A Shakespearean Tea Party

Romeo and Juliet is a tale of two star-crossed lovers that has been studied by high school students for generations. But to prepare for their reading of this timeless Shakespearean tragedy, Class 8 students in Diane Spillios’ English class did something quite out of the ordinary. They threw a tea party!

The goal of the party was for the students to come away with a strong understanding of the play’s main characters. Each was given a nametag and assigned a different character from the play (Romeo, Juliet, Paris, Mercutio, Tybalt, Friar Laurence, and Juliet’s Nurse), which they would portray. They read short write-ups on their characters’ background, personality, and struggle, then jotted down a few key points to aid them throughout the class.

“This is a performance!” Miss Spillios explained, encouraging her students to truly embody their characters. “As you meet the other people at the party, pay attention to things like social class and age, and think about how these would affect how you interact with them.”

Renaissance music filled the room as the party began, and the students immediately jumped into action, assuming the personas of their assigned characters. Miss Spillios acted as the tea party hostess by encouraging various guests to chat and circling the room with a tray of sweet candy treats she referred to as “refreshments.” The students spent time getting to know people, and then returned to their desks to jot down notes before rejoining the group.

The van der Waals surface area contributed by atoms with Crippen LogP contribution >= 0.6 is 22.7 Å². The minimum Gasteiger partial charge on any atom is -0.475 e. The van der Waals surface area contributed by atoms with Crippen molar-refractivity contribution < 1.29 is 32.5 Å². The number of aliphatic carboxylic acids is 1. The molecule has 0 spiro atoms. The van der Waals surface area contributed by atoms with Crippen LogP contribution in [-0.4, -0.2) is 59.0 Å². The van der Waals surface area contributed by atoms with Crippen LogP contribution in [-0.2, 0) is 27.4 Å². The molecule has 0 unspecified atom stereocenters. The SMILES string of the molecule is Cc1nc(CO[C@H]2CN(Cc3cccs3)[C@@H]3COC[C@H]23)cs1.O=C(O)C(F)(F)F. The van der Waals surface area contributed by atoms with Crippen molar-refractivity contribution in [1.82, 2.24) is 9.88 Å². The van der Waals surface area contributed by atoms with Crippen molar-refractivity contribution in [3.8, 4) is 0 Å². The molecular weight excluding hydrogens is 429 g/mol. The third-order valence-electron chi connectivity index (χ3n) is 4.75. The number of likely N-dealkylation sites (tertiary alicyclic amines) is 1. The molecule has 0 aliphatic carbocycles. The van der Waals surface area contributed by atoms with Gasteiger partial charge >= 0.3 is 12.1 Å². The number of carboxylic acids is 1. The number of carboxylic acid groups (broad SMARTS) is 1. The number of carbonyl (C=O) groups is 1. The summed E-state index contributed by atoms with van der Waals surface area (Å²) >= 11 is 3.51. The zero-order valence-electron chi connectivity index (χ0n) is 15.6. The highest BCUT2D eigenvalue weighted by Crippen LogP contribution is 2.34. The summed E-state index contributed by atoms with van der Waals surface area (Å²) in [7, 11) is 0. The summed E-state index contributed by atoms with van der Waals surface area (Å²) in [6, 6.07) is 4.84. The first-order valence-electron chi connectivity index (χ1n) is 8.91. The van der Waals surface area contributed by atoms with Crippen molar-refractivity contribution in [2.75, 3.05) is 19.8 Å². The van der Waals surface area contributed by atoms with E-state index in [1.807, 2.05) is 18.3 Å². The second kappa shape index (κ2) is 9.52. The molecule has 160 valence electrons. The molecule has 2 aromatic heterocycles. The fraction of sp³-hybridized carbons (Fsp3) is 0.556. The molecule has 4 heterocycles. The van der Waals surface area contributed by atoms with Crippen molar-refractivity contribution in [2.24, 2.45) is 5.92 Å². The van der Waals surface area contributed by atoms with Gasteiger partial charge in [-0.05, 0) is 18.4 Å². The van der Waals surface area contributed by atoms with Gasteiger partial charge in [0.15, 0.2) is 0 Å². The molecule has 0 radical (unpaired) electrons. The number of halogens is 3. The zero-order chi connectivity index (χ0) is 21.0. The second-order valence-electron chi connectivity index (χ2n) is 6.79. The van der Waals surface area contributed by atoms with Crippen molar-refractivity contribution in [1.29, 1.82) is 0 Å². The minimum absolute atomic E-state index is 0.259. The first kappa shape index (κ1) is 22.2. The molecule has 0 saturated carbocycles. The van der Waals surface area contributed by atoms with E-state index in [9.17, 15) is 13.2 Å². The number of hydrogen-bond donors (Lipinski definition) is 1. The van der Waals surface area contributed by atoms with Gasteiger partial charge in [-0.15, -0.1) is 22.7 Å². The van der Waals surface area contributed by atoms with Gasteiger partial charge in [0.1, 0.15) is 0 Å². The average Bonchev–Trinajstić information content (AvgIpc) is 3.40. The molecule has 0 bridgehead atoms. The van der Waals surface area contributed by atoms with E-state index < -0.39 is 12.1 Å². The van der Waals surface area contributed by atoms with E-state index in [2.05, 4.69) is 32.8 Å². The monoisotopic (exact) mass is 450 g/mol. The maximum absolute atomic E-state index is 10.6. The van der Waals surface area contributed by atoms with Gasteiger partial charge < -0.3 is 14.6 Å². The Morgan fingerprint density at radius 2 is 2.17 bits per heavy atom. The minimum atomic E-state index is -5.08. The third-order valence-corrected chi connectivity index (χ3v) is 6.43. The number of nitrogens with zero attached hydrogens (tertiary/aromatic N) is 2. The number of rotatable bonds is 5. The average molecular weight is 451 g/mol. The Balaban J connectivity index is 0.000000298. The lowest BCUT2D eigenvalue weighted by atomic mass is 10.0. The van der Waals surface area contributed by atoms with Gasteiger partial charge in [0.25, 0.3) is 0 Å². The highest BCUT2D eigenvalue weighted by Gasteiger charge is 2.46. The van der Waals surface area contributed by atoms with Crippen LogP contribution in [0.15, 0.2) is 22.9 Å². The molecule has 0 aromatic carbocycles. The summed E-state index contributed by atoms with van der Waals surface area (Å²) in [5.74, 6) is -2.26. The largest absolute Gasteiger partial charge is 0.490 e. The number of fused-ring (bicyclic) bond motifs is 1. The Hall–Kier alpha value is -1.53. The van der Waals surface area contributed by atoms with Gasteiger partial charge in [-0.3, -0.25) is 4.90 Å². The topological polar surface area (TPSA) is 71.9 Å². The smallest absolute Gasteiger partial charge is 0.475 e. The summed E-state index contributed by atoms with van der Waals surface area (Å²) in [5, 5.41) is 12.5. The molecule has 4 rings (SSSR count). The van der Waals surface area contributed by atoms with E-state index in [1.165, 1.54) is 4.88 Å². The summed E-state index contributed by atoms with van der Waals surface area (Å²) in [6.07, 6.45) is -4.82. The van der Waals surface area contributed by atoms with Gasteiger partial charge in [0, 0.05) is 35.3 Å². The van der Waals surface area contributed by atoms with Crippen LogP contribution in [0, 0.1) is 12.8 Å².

“I run confession at the church, so I know a lot of the Capulets’ and Montagues’ secrets, and I’m concerned about the rivalry between the two families,” the student playing Friar Laurence shared with another party guest. Later on, the Friar came upon Romeo and Juliet and expressed his compassion for their situation saying, “I love both of your families and I hope you are able to be together.”

When Paris, the handsome and wealthy suitor of Juliet, came upon Juliet at the party, he gave her a big smile and a hug, clearly displaying his affections. “I’m in love with you,” he said to her proudly.

Some of the other characters the students met were Tybalt, the hotheaded and defiant trouble maker who is Juliet’s cousin and Romeo’s rival; the nurse, who raised Juliet and acts as her mother-figure; and Mercutio, Romeo’s sarcastic and noble best friend who is close with both the Capulets and the Montagues.

As the party ended, the students returned to their desks and answered several thought-provoking questions about their experiences. They drew symbols that they felt best represented their characters and wrote down any questions they had. They also predicted which characters would be sympathetic to their own characters’ struggles and which would be in conflict with one another. To finish, they drew sociograms, which are charts that visually explain the inter-relationships within a group.

The students left the tea party with a deeper understanding of the personalities of and relationships between the main characters of this Shakespearean classic, setting the stage for a richer experience as they begin to read.